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Exercise techniques to improve balance

4 At-Home Balance-Enhancing Exercises for Seniors |
Seniors struggle with a variety of problems that can have a negative impact on their ability to remain steady on their feet.
These problems include: decreased muscle mass, arthritis, Alzheimer's disease, Multiple Sclerosis, Parkinson's disease, low and high blood pressure, heart disease, infections, some prescription medication, and stress.
People who have trouble maintaining their balance have an increased risk for falling. This can be a particularly dangerous situation for older adults.
In the United States, one in three adults aged 65 and older falls each year. Of those who fall, 20% to 30% suffer moderate to severe injuries and increase their risk of early death, according to statistics from the Centers for Disease Control and Prevention (CDC). And, when it comes to serious injuries, more than 90 percent of hip fractures are caused by falls.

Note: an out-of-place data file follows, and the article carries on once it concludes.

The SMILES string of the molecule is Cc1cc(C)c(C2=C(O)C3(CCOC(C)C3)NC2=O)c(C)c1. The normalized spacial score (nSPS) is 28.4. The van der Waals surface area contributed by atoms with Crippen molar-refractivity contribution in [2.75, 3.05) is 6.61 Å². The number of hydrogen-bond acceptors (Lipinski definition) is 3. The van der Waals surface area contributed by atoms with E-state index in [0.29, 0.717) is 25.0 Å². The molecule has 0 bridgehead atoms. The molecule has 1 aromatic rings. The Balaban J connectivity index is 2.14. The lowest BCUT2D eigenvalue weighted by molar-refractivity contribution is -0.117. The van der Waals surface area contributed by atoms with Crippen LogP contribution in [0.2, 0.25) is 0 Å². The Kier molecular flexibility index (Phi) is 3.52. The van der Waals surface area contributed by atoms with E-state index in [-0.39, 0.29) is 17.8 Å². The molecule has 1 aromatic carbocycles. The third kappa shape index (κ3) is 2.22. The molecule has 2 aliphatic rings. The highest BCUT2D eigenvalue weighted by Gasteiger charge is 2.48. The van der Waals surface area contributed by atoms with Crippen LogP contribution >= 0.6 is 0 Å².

Regularly doing a few gentle, at-home exercises may help your elderly loved one enhance their coordination and decrease their risk of falling.
The following movements should be done next to a person, chair, or railing, that can be used for balance in case your loved one becomes unsteady. A senior should not engage in exercises that seem overly challenging, unless they have been given the go-ahead by their doctor.
Here are five quick exercises that a senior can do to improve their balance: